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    AngularJS Architecture: Prefer the 'controller as' syntax

    Lukas RuebbelkeLukas Ruebbelke

    As of Angular 1.2, the use of $scope injectable has been greatly reduced in favor of the "controller as syntax". We are going to take a quick look at cleaning up Eggly to follow this best practice.

    angularjsAngularJS
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    Transcript

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    00:02 Hello. In this lesson, we are going to press pause for just a moment, address the issue of scope inheritance, and then do a quick refactor to fix it before we get into our models. Let's see what the problem is. Let's hop into our bookmarks.js file.

    00:23 You can see that we are only binding to one property on scope. That is currentCategoryName. With that in mind, let's hop into the bookmarks template. You can see that we are binding to this property, currentCategory, right here.

    00:44 The question is "What about all these other things that we're binding to?" For instance, this bookmarks collection in ng-repeat or these methods that we're binding to in ng-click. Where do those exist? Obviously, they're not in the bookmarks controller.

    01:05 The answer to that question is they are in this main controller here. You can see the bookmarks collection, these different methods that we're making available onto the main controller and then making it available on the body tag. It's the top-most controller.

    01:28 In AngularJS, scope objects prototypically inherit from their parent scope object all the way up to root scope. This creates an interesting situation where the main controller is the parent controller to the bookmarks controller.

    01:51 We are implicitly attaching the scope object or the properties or methods from main controller onto the scope object of the bookmarks controller. This may seem convenient at first, but when you have an application that's growing in size and complexity, this implicit inheritance is just a recipe for unintended consequences.

    02:19 For instance, what would happen if I changed a property on this bookmarks collection and this URL property actually got changed to local URL or some other property?

    02:35 This template would break, and you wouldn't be able to understand why by looking at the bookmarks controller because you have this implicit scope inheritance. You're actually pulling from a property that is much further up the prototype chain.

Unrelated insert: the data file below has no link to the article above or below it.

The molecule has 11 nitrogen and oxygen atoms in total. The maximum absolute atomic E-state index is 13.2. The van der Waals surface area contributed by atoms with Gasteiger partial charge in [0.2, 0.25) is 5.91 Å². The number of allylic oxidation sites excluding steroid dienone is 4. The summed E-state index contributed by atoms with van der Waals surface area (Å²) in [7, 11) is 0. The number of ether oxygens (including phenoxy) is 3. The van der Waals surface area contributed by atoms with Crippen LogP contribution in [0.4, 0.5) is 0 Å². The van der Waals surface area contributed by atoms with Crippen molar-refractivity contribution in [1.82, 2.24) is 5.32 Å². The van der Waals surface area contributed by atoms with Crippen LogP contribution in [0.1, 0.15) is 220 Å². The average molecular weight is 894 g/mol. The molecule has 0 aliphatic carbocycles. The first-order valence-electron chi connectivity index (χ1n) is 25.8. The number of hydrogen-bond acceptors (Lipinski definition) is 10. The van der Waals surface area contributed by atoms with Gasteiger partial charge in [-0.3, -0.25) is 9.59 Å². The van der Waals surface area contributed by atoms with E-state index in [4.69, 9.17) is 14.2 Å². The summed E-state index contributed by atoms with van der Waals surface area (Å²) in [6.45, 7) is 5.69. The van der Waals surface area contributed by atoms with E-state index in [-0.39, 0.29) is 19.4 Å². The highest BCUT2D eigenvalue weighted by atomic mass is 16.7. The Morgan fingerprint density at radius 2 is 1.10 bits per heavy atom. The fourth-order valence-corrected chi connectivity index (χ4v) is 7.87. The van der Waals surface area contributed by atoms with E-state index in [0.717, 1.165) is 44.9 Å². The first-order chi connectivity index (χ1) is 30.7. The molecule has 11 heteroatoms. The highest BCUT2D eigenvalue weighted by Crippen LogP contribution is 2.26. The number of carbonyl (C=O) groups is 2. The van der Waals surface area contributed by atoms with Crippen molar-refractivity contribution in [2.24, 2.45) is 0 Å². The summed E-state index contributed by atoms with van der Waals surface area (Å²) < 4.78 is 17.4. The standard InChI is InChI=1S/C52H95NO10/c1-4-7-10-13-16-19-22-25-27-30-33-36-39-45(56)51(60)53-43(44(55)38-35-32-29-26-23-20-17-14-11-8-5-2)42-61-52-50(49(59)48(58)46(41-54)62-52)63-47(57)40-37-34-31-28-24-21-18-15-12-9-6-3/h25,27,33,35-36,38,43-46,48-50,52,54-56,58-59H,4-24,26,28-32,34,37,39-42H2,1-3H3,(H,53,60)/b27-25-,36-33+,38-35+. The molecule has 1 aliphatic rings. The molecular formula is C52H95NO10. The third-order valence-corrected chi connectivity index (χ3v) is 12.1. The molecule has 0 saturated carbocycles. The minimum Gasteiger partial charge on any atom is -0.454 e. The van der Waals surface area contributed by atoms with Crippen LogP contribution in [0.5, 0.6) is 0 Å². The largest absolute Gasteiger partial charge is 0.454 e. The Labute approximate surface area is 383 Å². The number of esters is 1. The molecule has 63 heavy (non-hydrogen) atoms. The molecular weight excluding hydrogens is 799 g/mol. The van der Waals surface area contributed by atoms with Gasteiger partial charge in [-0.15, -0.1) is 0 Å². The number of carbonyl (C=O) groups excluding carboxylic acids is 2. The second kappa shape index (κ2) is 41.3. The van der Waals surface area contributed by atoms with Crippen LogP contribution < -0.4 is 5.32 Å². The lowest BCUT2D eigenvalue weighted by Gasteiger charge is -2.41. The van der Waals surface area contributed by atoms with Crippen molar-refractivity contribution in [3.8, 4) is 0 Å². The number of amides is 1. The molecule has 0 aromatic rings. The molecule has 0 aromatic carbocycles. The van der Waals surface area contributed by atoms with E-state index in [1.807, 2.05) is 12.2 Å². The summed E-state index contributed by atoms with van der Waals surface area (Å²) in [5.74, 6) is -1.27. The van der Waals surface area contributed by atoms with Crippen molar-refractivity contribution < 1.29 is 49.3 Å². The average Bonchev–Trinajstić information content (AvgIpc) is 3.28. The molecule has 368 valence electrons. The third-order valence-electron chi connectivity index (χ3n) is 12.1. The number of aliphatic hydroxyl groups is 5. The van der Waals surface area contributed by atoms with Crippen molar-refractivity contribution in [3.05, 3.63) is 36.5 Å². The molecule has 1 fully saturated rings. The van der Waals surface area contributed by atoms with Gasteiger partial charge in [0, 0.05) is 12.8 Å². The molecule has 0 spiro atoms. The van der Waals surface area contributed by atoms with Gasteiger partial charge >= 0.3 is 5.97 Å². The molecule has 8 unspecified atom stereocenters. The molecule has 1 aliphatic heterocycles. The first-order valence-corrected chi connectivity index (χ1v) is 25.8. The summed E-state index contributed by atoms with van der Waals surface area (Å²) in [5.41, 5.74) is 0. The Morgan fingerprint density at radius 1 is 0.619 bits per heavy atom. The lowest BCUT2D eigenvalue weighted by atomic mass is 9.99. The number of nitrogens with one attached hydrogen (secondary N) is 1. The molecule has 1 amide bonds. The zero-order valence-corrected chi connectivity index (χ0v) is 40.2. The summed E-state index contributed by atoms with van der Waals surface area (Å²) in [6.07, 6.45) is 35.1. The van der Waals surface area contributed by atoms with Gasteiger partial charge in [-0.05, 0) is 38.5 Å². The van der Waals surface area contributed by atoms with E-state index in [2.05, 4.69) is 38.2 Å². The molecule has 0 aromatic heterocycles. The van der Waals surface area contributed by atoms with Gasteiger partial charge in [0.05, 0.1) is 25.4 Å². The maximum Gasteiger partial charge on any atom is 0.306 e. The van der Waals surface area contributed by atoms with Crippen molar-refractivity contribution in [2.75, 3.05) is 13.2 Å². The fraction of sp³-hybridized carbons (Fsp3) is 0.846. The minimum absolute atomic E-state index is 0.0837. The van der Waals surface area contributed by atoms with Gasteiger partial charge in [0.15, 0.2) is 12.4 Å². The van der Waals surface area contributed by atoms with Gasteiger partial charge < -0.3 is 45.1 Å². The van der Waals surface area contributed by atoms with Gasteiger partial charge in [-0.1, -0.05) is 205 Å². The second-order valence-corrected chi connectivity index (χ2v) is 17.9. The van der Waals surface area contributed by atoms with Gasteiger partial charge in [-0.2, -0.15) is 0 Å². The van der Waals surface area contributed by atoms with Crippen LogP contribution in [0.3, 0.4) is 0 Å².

02:52 We are going to fix this problem using the "controller as" syntax. This allows us to convert our controller to appear JavaScript object, and we no longer have to use scope as the glue between our controller and our view.

    03:13 The first thing we're going to do is jump into our state definition and just go "BookmarksCtrl as bookmarks." In our bookmarks controller, we are going to delete the scope object.

    03:29 I am going to create a variable called "bookmarks" and just assign it to "this." This is just a convention that I like to use. It also keeps track of the top-level JavaScript scope in case you have nested callbacks or closures. We'll just go here.

    03:47 Now, we have assigned currentCategory to bookmarks. Let's go back to our template. It's now bookmarks.currentCategoryName. Now, this reads a little bit better, and it's a little bit more precise of where currentCategoryName is coming from.

    04:12 It's on the bookmarks object that we defined in our state definition. It's "BookmarksCtrl as bookmarks," and then we're referencing this property, currentCategoryName, on bookmarks. Let's refresh the page. Let's go to Development. You can see that this is still working.

    04:36 The interesting thing is the implicit inheritance chain is broken. Now, we're no longer reaching out of our controller into a parent controller and pulling down the bookmarks collection, which is why in the next lesson we are going to actually explicitly provide that to our bookmarks controller in the bookmarks model and make that available. Stay tuned for the next lesson. I'll see you then.

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